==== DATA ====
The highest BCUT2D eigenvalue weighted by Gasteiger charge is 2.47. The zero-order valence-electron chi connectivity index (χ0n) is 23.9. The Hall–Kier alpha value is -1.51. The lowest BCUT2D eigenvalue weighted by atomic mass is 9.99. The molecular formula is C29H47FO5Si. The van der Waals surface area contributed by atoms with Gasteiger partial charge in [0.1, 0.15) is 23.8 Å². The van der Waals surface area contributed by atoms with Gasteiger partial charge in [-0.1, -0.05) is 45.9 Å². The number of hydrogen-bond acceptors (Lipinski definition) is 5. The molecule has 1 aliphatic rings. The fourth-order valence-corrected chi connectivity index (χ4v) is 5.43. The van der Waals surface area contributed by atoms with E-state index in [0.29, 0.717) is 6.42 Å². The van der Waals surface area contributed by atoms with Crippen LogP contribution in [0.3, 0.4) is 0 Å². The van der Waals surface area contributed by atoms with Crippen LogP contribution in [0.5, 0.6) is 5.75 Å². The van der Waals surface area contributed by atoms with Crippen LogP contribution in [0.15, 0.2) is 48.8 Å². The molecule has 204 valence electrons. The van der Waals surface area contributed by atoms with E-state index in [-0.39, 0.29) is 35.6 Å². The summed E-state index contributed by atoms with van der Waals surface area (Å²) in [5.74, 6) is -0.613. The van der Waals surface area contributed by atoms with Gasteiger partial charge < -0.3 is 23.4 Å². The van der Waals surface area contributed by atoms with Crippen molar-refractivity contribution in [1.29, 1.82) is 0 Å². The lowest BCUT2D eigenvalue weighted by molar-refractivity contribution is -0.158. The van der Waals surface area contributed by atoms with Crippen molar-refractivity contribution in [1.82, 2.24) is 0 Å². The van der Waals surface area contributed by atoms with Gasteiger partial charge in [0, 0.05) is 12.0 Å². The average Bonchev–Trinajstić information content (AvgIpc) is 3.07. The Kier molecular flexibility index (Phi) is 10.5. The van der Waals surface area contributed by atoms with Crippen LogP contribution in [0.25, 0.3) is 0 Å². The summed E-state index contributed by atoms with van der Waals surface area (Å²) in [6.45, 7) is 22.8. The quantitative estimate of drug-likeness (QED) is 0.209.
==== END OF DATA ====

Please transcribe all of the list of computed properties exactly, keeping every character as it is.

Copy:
The highest BCUT2D eigenvalue weighted by Gasteiger charge is 2.47. The zero-order valence-electron chi connectivity index (χ0n) is 23.9. The Hall–Kier alpha value is -1.51. The lowest BCUT2D eigenvalue weighted by atomic mass is 9.99. The molecular formula is C29H47FO5Si. The van der Waals surface area contributed by atoms with Gasteiger partial charge in [0.1, 0.15) is 23.8 Å². The van der Waals surface area contributed by atoms with Gasteiger partial charge in [-0.1, -0.05) is 45.9 Å². The number of hydrogen-bond acceptors (Lipinski definition) is 5. The molecule has 1 aliphatic rings. The fourth-order valence-corrected chi connectivity index (χ4v) is 5.43. The van der Waals surface area contributed by atoms with E-state index in [0.29, 0.717) is 6.42 Å². The van der Waals surface area contributed by atoms with Crippen LogP contribution in [0.3, 0.4) is 0 Å². The van der Waals surface area contributed by atoms with Crippen LogP contribution in [0.5, 0.6) is 5.75 Å². The van der Waals surface area contributed by atoms with Crippen LogP contribution in [0.15, 0.2) is 48.8 Å². The molecule has 204 valence electrons. The van der Waals surface area contributed by atoms with E-state index in [-0.39, 0.29) is 35.6 Å². The summed E-state index contributed by atoms with van der Waals surface area (Å²) in [5.74, 6) is -0.613. The van der Waals surface area contributed by atoms with Gasteiger partial charge < -0.3 is 23.4 Å². The van der Waals surface area contributed by atoms with Crippen molar-refractivity contribution in [1.29, 1.82) is 0 Å². The lowest BCUT2D eigenvalue weighted by molar-refractivity contribution is -0.158. The van der Waals surface area contributed by atoms with Crippen molar-refractivity contribution in [1.82, 2.24) is 0 Å². The van der Waals surface area contributed by atoms with Gasteiger partial charge in [0, 0.05) is 12.0 Å². The average Bonchev–Trinajstić information content (AvgIpc) is 3.07. The Kier molecular flexibility index (Phi) is 10.5. The van der Waals surface area contributed by atoms with Crippen LogP contribution in [0.25, 0.3) is 0 Å². The summed E-state index contributed by atoms with van der Waals surface area (Å²) in [6.45, 7) is 22.8. The quantitative estimate of drug-likeness (QED) is 0.209.